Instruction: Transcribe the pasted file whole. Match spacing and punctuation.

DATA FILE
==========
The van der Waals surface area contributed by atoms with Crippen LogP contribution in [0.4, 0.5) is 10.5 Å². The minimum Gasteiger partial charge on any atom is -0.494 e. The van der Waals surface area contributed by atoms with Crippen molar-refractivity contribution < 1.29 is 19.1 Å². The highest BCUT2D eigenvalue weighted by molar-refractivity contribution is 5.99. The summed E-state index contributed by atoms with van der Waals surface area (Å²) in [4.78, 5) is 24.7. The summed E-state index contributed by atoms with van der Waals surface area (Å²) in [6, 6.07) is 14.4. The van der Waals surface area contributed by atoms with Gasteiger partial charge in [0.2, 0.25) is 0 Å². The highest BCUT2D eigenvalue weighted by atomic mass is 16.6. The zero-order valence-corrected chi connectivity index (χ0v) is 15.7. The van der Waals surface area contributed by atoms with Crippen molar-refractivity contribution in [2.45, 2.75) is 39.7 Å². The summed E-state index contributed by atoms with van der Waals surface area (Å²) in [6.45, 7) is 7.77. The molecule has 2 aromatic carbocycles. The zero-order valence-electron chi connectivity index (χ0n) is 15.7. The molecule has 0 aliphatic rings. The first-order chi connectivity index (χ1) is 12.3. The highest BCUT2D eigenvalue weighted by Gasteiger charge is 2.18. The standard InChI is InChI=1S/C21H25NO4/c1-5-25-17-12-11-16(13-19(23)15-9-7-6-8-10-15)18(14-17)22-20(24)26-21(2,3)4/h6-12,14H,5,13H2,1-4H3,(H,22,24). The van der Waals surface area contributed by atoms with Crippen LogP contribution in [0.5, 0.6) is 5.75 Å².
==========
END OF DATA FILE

The van der Waals surface area contributed by atoms with Crippen LogP contribution in [0.4, 0.5) is 10.5 Å². The minimum Gasteiger partial charge on any atom is -0.494 e. The van der Waals surface area contributed by atoms with Crippen molar-refractivity contribution < 1.29 is 19.1 Å². The highest BCUT2D eigenvalue weighted by molar-refractivity contribution is 5.99. The summed E-state index contributed by atoms with van der Waals surface area (Å²) in [4.78, 5) is 24.7. The summed E-state index contributed by atoms with van der Waals surface area (Å²) in [6, 6.07) is 14.4. The van der Waals surface area contributed by atoms with Gasteiger partial charge in [0.2, 0.25) is 0 Å². The highest BCUT2D eigenvalue weighted by atomic mass is 16.6. The zero-order valence-corrected chi connectivity index (χ0v) is 15.7. The van der Waals surface area contributed by atoms with Crippen molar-refractivity contribution in [2.45, 2.75) is 39.7 Å². The summed E-state index contributed by atoms with van der Waals surface area (Å²) in [6.45, 7) is 7.77. The molecule has 2 aromatic carbocycles. The zero-order valence-electron chi connectivity index (χ0n) is 15.7. The molecule has 0 aliphatic rings. The first-order chi connectivity index (χ1) is 12.3. The highest BCUT2D eigenvalue weighted by Gasteiger charge is 2.18. The standard InChI is InChI=1S/C21H25NO4/c1-5-25-17-12-11-16(13-19(23)15-9-7-6-8-10-15)18(14-17)22-20(24)26-21(2,3)4/h6-12,14H,5,13H2,1-4H3,(H,22,24). The van der Waals surface area contributed by atoms with Crippen LogP contribution in [0.5, 0.6) is 5.75 Å².